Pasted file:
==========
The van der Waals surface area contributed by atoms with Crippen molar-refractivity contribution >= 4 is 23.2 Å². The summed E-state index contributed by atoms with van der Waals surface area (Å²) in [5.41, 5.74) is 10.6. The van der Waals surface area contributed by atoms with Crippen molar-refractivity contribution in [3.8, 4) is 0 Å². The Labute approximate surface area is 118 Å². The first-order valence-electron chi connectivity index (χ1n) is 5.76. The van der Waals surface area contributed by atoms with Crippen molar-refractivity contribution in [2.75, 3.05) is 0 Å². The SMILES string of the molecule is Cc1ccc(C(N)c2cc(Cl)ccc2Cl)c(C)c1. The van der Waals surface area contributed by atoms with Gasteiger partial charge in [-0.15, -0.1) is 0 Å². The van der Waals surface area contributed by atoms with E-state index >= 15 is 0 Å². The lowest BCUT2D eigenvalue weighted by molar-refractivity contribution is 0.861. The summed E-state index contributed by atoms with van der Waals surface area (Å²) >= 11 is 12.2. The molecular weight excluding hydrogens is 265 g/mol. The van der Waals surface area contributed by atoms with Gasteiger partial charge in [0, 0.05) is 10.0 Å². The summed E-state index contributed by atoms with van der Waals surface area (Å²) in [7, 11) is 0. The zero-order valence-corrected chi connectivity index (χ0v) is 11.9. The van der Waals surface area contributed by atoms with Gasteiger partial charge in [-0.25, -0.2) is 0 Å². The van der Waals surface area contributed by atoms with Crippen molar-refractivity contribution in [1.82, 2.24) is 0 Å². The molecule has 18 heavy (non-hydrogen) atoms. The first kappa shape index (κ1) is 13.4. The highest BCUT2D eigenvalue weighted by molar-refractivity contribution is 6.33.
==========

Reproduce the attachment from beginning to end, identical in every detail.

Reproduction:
The van der Waals surface area contributed by atoms with Crippen molar-refractivity contribution >= 4 is 23.2 Å². The summed E-state index contributed by atoms with van der Waals surface area (Å²) in [5.41, 5.74) is 10.6. The van der Waals surface area contributed by atoms with Crippen molar-refractivity contribution in [3.8, 4) is 0 Å². The Labute approximate surface area is 118 Å². The first-order valence-electron chi connectivity index (χ1n) is 5.76. The van der Waals surface area contributed by atoms with Crippen molar-refractivity contribution in [2.75, 3.05) is 0 Å². The SMILES string of the molecule is Cc1ccc(C(N)c2cc(Cl)ccc2Cl)c(C)c1. The van der Waals surface area contributed by atoms with Gasteiger partial charge in [-0.15, -0.1) is 0 Å². The van der Waals surface area contributed by atoms with E-state index >= 15 is 0 Å². The lowest BCUT2D eigenvalue weighted by molar-refractivity contribution is 0.861. The summed E-state index contributed by atoms with van der Waals surface area (Å²) >= 11 is 12.2. The molecular weight excluding hydrogens is 265 g/mol. The van der Waals surface area contributed by atoms with Gasteiger partial charge in [0, 0.05) is 10.0 Å². The summed E-state index contributed by atoms with van der Waals surface area (Å²) in [7, 11) is 0. The zero-order valence-corrected chi connectivity index (χ0v) is 11.9. The van der Waals surface area contributed by atoms with Gasteiger partial charge in [-0.25, -0.2) is 0 Å². The van der Waals surface area contributed by atoms with Crippen molar-refractivity contribution in [1.82, 2.24) is 0 Å². The molecule has 18 heavy (non-hydrogen) atoms. The first kappa shape index (κ1) is 13.4. The highest BCUT2D eigenvalue weighted by molar-refractivity contribution is 6.33.